Which point guards should Knicks target in NBA free agency: Jalen Brunson, Ricky Rubio, Tyus Jones?

the Knicks will not go through next season with kemba walker and Alex Burks soaking up most of the minutes at point guard. They are on the prowl for a new one.

They almost certainly wouldn’t play a rookie at the position. If they find a new starter, it will be through either free agency or a trade. Today, we’ll discuss the former, where the market is light.

The name commonly connected to New York is Mavericks point guard Jalen Brunsonwho tore up the Jazz’s hapless perimeter defense in Round 1 of the playoffs but has stifled a bit more in the conference semifinals against the dominant Sun’s. His name from him has bounced around Knicks-related reports since the beginning of the season, which have often referred to ways New York could sign and trade for the 25-year-old.

Yet, a recent report from ESPN said the Mavericks won’t participate in sign-and-trade denials for Brunson, who could earn more than $20 million a year on his next contract, more than 10 times what he’s making now.

If that’s the case, however, it doesn’t mean the Knicks, who don’t project to be below the salary cap, can’t get him.

The team needs to check two boxes with one player: the new point guard needs experience running an offense, and he needs to be able to stay on the floor. Brunson fits the description. Not many other free-agent point guards do.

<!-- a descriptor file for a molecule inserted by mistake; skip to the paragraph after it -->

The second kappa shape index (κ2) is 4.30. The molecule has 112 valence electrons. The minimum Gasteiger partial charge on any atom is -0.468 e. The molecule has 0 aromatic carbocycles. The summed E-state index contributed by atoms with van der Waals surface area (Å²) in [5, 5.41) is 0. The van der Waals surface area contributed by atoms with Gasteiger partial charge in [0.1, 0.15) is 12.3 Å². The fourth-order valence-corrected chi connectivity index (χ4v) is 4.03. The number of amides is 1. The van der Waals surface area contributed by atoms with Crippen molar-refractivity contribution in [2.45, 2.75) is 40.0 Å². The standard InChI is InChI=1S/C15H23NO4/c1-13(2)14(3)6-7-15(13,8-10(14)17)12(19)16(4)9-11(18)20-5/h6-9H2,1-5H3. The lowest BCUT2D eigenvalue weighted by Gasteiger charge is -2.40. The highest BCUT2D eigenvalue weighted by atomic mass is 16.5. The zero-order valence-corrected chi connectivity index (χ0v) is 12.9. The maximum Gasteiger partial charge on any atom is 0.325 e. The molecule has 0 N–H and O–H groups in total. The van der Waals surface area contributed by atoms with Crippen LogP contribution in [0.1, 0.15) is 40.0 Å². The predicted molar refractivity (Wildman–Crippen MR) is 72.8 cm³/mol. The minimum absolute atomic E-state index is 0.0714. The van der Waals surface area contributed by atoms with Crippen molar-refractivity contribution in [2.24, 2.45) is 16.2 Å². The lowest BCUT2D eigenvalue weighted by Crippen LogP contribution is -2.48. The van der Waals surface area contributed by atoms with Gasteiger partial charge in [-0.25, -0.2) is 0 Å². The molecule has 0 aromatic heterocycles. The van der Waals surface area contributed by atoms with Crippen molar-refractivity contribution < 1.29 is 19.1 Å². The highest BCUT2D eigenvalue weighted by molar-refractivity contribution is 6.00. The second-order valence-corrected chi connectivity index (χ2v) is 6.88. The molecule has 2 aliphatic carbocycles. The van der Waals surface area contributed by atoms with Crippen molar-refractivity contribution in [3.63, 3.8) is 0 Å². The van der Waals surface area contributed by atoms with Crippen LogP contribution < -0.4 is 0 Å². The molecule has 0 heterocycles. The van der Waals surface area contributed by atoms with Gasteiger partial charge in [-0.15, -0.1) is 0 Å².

When healthy, Derrick Rose is one of the league’s top backup point guards, but he saw the court only 26 games last season and had another surgery in the spring. I haven’t played since December. Immanuel Quickley took a step during the second half of the season, but head coach Tom Thibodeau does not yet trust him to run the point full time.

If the Knicks want Brunson enough, but the Mavericks refuse to do a sign-and-trade or Base Year Compensation (which makes players earning hefty raises difficult to sign and trade without a trade exception or a third team) proves too complicated, New York could open up the cap room to sign him outright.

The Knicks could clear about $20 million in space without too much maneuvering. Waiving Taj Gibson, whose salary is non-guaranteed for 2022-23, attaching one or two of the endless number of second-round picks they have to Burks or Nerlens Noel to dump one into someone else’s space, then waiving-and-stretching Walker could get them about $20 million below the salary cap. Maybe that’s enough to land Brunson or some other attractive addition.

But the Knicks won’t be the only ones after Brunson. He could get expensive, and they could bow out. He could choose another destination. He could re-sign with Dallas. If they miss out on him, they will look elsewhere.

They could trade for a name or they could look to the open market, where the market isn’t as deep as in other years.

Here is a look at some other point guards that will be free agents, along with my projections for what their new contracts might look like:

Ricky Rubio

Projected contract: one year, $5-10 million

There may not have been a team this past season with worse luck than the Cavaliers. Colin Sexton played in only 11 games; Lauri Markkanen missed 21; Jared Allen and Evan Mobley both suffered injuries for the stretch run. And then there was Rubio, whose season ended midway with a torn ACL. The 31-year-old has never been the most efficient scorer, but he was playing as well as ever when he got hurt. The Cleveland bench was thrilled with him running the show. He uses his size of him well on defense, even if he’s not as frisky as he once was, and he remains one of the league’s best passers at the position.